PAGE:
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Thursday, October 31, 2013

A Look Back: Ben Bril and Nathan Shapow

In an effort to link the past with the present, The Jewish Boxing Blog will offer monthly a short biography of notable former Jewish boxers.

This series so far has been reserved for professional Jewish boxers, but Ben Bril and Nathan Shapow, though neither ever fought professionally, are two amateurs who deserved to be remembered for the horrors they endured outside of the ring. Both men survived the Holocaust.

Ben Bril was born on July 16, 1912 in a poor Jewish section of Amsterdam, Netherlands. He was one of six children born to a fisherman father. Bril began boxing at an early age and made the 1928 Summer Olympics, held in his hometown, Amsterdam. A flyweight, he was only 15 years old at the time.

Bril was good enough to make the 1932 Olympics, but was barred by the Dutch Olympic committee because Ben was a Jew and the committee was led by an anti-Semite. Bril earned a gold medal at the Maccabiah Games in 1935. He boycotted the 1936 Olympics held in Nazi-governed Berlin.

On May 10, 1940, the Nazis invaded the Netherlands. Things soon became progressively worse for Dutch Jews. In 1941, the new German-led government began deporting a small number of Jews and the deportations only rose in size as time passed. Bril was deported to Bergen-Belsen, a concentration camp in Germany, with his wife and son. Amazingly, the trio survived the war. But almost all of the rest of Bril's family died in the Holocaust. Only one brother survived.

Bril would eventually become a boxing referee, officiating fights in the Netherlands, Germany, England, and Spain among other places. He oversaw separate fights involving heavyweight contenders Henry Cooper and Karl Mildenberger.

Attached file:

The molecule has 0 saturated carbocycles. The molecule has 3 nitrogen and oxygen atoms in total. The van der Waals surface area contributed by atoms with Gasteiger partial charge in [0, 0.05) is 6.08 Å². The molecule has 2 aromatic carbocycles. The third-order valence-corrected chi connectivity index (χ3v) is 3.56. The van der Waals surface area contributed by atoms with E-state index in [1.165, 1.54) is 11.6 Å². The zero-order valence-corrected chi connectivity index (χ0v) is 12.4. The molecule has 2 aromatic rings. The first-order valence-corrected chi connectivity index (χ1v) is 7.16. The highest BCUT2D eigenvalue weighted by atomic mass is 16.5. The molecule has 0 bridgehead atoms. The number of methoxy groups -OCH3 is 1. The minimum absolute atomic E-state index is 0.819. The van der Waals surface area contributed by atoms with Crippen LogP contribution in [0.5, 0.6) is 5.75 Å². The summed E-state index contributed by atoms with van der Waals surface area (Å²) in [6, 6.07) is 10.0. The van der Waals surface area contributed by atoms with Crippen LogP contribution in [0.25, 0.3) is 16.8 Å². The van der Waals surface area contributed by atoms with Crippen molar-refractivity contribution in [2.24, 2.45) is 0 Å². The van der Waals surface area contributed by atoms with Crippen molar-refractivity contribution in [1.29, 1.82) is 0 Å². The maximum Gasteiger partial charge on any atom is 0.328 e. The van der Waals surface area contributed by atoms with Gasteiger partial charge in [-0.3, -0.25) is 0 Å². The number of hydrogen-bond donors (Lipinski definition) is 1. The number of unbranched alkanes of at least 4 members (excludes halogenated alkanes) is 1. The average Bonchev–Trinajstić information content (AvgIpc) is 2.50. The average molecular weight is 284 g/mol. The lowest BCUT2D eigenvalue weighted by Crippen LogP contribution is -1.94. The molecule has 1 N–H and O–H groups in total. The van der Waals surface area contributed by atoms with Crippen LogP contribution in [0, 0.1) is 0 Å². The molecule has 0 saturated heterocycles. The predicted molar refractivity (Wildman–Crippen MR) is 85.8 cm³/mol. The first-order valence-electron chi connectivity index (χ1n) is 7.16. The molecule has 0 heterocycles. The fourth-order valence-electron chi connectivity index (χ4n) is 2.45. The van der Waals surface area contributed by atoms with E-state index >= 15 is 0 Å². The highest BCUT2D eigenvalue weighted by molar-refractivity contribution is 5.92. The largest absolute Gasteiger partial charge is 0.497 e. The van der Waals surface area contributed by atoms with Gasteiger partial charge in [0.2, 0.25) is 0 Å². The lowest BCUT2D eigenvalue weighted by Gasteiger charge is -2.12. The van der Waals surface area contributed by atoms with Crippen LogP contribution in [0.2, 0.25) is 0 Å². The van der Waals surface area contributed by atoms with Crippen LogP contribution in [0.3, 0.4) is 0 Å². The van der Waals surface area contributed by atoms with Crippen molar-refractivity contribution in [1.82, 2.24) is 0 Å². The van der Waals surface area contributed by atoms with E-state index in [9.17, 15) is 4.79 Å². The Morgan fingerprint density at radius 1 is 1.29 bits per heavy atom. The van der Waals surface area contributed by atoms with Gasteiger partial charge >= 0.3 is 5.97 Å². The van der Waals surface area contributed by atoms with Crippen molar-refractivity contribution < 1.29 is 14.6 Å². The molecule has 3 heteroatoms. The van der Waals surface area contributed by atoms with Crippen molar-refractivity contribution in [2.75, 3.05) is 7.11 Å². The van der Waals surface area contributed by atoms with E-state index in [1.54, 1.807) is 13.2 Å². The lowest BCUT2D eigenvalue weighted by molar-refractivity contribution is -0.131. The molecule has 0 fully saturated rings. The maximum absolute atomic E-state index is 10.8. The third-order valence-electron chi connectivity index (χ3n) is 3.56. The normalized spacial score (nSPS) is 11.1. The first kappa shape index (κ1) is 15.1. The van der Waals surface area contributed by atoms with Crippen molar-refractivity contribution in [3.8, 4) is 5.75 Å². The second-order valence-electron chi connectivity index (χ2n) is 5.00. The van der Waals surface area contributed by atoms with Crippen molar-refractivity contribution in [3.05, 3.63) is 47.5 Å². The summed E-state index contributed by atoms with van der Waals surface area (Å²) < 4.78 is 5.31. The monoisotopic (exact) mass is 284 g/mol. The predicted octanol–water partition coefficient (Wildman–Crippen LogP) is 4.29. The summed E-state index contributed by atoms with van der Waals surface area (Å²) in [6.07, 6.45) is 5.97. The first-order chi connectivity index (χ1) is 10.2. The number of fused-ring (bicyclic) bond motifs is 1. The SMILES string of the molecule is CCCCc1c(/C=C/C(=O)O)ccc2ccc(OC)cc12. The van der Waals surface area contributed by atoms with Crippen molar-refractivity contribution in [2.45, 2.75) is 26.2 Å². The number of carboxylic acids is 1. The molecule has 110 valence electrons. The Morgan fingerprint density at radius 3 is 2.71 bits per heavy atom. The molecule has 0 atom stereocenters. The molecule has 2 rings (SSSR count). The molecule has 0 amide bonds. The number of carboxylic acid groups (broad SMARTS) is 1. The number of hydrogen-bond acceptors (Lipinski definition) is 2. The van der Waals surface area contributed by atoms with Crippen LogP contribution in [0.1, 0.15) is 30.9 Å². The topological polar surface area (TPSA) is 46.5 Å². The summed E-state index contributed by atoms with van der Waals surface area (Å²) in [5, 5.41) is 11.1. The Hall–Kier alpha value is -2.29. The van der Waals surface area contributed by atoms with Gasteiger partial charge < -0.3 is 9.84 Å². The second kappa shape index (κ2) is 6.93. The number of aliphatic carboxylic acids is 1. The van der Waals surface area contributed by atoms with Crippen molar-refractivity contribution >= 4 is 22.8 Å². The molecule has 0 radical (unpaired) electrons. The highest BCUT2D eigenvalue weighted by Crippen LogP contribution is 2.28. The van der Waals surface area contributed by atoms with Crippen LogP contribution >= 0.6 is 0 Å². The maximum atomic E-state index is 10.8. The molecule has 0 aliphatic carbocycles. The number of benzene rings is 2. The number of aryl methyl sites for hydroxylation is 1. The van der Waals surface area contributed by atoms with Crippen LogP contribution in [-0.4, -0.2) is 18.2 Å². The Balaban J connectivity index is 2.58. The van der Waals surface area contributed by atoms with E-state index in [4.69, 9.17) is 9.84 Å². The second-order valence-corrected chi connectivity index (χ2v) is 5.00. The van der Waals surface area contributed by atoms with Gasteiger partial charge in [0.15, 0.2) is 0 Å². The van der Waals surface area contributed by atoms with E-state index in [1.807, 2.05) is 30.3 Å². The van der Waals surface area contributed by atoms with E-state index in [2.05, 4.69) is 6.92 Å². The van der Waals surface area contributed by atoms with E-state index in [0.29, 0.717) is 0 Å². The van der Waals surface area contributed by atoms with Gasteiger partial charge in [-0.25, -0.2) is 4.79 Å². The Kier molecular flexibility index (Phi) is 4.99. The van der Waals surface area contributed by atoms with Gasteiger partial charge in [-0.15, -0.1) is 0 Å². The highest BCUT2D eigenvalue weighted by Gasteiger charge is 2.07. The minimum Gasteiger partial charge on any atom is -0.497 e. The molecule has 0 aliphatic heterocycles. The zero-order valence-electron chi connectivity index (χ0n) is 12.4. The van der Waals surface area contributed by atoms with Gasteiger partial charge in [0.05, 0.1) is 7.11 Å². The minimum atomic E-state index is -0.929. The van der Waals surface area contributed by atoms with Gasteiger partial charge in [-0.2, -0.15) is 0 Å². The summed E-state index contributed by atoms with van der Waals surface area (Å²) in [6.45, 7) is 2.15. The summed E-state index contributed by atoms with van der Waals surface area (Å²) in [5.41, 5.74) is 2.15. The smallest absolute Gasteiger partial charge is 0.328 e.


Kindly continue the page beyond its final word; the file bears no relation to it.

Bril, who died in 2003, has been honored with a movie and a biography in the Netherlands, but there is still too little about his life in English. The Ben Bril Memorial, featuring a series of boxing matches, is held every year in October in Amsterdam. Junior welterweight Barry Groenteman, a native of Amsterdam, has participated in the memorial multiple times. "It means a lot to me," he said.

"Ben Bril is a Jewish boxing legend in the Netherlands. It's a honour for me to carry his legacy. My biggest motivation is to tell our story to the world. I'm a very proud Jewish person and very proud to be a Jewish boxer." Barry continued, "It's important for me that in 2014 I will win all my fights. And to keep Jewish boxing in Europe alive."

Nathan Shapow was born on November 6, 1921 in Riga, Latvia. He had two brothers and lived in a two-bedroom house with his parents, Mordecai and Chaye. Shapow's boyhood hobby was boxing, a sport in which he honed his skills at local Jewish youth clubs. He soon fought in amateur bouts.

As the situation worsened for Latvian Jews throughout the 1930s, Shapow became more political. Keeping the family tradition, Shapow was a follower of Vladimir Jabotinsky, as is current Israeli Prime Minister Benjamin Netanyahu. Shapow would become a member of Betar, a right-wing militant organization that believed in Jabotinsky's Revisionist Zionism.

Latvia was contested ground between Nazi Germany and the Soviet Union. Both countries occupied Latvia in the early 1940s. While in the Nazi-controlled Riga ghetto, Shapow was a member of a group called the "Strong Ones." These men stole what they could to stay strong in order to protect their fellow Jews from the anti-Semitic authorities. At one point, with a crunching straight right Shapow killed an SS officer that had come to kill him.

Throughout the Holocaust, Shapow was transferred to numerous work and death camps. He miraculously avoided certain death on countless occasions. One time he was saved by a man who he had known from his boxing days. During the hell he endured, Shapow's ability to steal food kept himself well-fed relative to other starving Jews. He was also generous with his filched bounty, giving away sustenance to fellow interred Jews.

In the camps, Shapow was forced to engage in boxing matches with other inmates for the enjoyment of gentiles. In his book, he claims he was quite successful against even professional fighters because of his tremendous power.

After the war, Shapow managed to make it to Palestine illegally and fought in the notorious Irgun and with the Stern Gang in the years before Israel's independence. After independence, he fought in the new nation's early wars. By  the 1960s, he had grown tired of fighting constantly and took part in a few different professions. He soon moved to the United States, where he still lives.

"Ben Bril Memorial." benbrilboxing.com (in Dutch).
Shapow, Nathan. The Boxer's Story: Fighting for My Life in the Nazi Camps.2012.
Shoah Foundation. "Holocaust Survivor Nathan Shapow Testimony." 1994.

1 comment:

  1. Nice to read About Bennie Bril, but you wright every month a blog about former Jewish boxers, I can not find on your blog?